Ten seconds of locking lips is all it takes to swap as many as 80 million bacteria.
A study by Dutch researchers involving 21 couples investigating the status of oral microbiota of people who kiss on a relatively frequent basis found that those who kiss at least nine times a day share very similar bacterial communities.
But it's not necessarily something to be disgusted about. The average human body plays host to more than 100 trillion microorganisms, according to a news release about the research. Many of these organisms are important for digestion and even harmful disease prevention.
"Intimate kissing involving full tongue contact and saliva exchange appears to be a courtship behavior unique to humans and is common in over 90 percent of known cultures," Remco Kort, lead author of the study with Micropia and TNO in the Netherlands said in a statement. "Interestingly, the current explanations for the function of intimate kissing in humans include an important role for the microbiota present in the oral cavity, although to our knowledge, the exact effects of intimate kissing on the oral microbiota have never been studied. We wanted to find out the extent to which partners share their oral microbiota, and it turns out, the more a couple kiss, the more similar they are."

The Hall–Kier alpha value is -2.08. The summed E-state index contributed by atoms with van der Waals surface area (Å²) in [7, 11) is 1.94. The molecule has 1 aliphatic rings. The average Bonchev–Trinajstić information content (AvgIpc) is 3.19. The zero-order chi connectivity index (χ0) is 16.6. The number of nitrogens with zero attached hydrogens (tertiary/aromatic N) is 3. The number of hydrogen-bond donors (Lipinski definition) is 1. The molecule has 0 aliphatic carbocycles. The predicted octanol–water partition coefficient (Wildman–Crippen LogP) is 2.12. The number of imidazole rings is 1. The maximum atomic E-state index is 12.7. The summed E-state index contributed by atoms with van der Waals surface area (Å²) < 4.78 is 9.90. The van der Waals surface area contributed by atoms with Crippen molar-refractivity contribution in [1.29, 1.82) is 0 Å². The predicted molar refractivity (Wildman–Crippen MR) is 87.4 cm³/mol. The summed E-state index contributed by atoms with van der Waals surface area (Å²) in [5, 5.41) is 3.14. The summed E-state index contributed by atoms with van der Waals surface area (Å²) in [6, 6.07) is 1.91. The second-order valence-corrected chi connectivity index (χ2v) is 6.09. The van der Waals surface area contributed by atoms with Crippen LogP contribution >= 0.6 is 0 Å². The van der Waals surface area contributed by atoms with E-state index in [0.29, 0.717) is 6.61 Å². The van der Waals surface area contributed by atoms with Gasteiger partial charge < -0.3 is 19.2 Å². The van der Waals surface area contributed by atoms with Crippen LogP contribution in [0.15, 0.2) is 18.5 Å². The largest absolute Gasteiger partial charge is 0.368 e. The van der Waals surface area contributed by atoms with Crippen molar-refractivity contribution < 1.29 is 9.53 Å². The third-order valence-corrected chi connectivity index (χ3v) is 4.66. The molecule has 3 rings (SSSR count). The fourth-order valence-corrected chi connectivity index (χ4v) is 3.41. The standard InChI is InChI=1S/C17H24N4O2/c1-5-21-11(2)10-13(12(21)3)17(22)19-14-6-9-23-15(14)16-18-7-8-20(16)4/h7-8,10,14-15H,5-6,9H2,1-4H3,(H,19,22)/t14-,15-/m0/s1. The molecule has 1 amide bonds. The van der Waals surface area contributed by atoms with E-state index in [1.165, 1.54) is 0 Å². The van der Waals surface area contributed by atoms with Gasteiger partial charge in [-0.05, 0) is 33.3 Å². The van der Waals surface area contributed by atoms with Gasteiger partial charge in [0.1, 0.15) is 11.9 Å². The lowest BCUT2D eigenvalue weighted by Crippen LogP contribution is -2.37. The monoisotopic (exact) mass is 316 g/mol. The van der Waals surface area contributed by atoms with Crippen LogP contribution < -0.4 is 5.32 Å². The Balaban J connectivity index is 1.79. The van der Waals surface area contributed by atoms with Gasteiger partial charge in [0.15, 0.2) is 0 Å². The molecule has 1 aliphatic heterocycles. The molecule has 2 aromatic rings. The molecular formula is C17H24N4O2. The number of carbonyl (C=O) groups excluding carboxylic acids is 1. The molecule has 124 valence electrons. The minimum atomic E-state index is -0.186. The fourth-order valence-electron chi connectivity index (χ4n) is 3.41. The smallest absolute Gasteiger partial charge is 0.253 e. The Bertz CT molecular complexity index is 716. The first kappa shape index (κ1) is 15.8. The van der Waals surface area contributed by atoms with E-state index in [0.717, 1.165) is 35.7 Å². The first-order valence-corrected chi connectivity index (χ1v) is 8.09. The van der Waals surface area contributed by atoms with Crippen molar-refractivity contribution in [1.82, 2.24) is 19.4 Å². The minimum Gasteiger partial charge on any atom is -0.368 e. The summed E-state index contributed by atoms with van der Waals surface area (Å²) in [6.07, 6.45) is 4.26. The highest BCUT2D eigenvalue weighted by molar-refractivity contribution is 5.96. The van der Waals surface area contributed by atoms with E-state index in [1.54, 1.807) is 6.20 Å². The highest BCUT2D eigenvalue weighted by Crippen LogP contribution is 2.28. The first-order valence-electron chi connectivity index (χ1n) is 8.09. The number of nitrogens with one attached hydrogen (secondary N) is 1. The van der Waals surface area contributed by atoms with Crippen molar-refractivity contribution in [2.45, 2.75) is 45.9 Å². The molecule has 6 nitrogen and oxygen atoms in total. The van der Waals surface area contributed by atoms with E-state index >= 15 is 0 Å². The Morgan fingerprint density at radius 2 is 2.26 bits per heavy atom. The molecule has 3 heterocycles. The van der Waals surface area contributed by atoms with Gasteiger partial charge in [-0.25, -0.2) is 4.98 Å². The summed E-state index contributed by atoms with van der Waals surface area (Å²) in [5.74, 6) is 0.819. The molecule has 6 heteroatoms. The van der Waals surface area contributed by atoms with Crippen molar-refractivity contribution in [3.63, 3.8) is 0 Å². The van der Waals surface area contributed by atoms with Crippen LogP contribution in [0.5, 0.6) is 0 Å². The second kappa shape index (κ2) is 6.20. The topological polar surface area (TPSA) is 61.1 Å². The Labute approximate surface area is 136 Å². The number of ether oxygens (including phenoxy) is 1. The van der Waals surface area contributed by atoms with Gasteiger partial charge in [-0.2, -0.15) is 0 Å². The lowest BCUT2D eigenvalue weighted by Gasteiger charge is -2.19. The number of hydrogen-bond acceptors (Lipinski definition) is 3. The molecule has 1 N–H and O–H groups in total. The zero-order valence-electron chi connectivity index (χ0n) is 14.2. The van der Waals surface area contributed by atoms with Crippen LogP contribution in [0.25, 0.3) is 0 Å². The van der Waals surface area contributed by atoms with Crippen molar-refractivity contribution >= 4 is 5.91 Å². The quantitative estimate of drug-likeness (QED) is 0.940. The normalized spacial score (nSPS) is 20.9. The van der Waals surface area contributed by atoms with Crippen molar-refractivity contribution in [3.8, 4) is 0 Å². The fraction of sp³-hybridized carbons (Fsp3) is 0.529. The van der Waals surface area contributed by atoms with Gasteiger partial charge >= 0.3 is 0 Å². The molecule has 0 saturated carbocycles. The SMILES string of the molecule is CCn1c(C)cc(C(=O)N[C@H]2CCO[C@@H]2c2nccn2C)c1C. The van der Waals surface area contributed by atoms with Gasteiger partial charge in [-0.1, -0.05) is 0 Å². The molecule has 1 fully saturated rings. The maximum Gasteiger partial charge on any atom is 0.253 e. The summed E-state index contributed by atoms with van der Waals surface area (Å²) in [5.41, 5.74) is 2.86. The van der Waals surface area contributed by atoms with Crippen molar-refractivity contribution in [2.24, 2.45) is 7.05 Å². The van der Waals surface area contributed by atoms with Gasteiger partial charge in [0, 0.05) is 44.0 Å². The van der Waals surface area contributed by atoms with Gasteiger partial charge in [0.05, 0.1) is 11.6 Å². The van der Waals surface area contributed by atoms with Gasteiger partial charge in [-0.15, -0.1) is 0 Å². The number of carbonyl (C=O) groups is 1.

In addition to this finding, couples answered a questionnaire about their kissing habits, that revealed men report kissing more frequently than women. Seventy-four percent of men reported more intimate kisses than their female counterpart — men said they got an average of 10 kisses per day, while women reported an average of five.
These findings were published in the journal Microbiome.
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